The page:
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Today, Senators Kay Bailey Hutchison (R-Texas) and Kit Bond (R-Mo.) released a report analyzing the likely effects of the Waxman-Markey energy bill passed by the House of Representatives in June. The report provides an analysis of aspects of the bill that have previously gone overlooked: Increased fuel prices and their effect on consumers. Up until now, analysis of Waxman-Markey has focused on electricity prices and ignored the harm caused by higher fuel costs. According to the report, Waxman-Markey will increase fuel costs by more than $3.6 trillion over the life of the bill.
This massive increase in fuel costs should come as no surprise; the entire goal of the legislation is to increase the cost of fossil fuels to discourage people from using them. However, this legislation will mean much more than higher fuel costs. Although the price increases would be seen primarily in the price of gasoline, significant price increases would also be seen for jet fuel and diesel. More expensive jet fuel means higher travel costs, and increased diesel prices means even more than that. Diesel is a critical resource in all agriculture, and is the primary fuel used in the transport of goods manufactured around the country. Higher diesel prices mean higher prices of everything, from food to electronics to clothing.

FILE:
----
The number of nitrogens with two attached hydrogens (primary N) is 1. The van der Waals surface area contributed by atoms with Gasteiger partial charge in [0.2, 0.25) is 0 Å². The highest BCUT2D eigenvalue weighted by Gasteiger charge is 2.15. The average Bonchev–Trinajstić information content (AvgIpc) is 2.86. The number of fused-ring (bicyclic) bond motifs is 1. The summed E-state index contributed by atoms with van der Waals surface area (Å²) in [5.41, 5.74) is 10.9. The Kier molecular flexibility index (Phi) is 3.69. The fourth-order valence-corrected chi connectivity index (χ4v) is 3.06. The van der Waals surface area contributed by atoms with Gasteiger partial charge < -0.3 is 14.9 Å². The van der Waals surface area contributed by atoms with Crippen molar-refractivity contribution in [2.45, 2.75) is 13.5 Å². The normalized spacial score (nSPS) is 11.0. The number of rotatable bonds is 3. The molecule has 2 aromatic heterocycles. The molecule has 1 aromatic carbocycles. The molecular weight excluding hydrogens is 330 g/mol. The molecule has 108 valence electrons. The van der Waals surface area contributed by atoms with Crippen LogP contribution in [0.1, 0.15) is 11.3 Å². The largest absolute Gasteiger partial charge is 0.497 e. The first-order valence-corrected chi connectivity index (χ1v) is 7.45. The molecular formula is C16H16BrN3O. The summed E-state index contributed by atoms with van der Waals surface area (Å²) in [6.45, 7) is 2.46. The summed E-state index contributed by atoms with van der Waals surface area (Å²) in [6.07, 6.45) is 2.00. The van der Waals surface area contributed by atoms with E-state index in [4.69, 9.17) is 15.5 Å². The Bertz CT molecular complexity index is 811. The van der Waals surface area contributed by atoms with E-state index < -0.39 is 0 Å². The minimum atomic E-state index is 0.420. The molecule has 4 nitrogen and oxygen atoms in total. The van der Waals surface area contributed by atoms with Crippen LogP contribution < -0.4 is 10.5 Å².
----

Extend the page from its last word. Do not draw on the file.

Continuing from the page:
"Cap and trade legislation will be costly and threatens millions of jobs. So far, the impact on fuel prices has not been discussed, but the consequences of higher fuel prices will be widespread,” said FreedomWorks Foundation’s chief economist Dr. Wayne Brough. “Increasing the price of gas in a struggling economy is the last thing we want to do."
The Senate is moving closer to taking up its own climate change legislation introduced by Senators Kerry (D-Mass.) and Barbara Boxer (D-Calif.) that proposes even stricter limits than those in Waxman-Markey, making the impact even greater. In the current economic climate, the Senate should be very mindful of the full range of consequences of its legislation and avoid policies that impose substantial economic costs for very little environmental gain.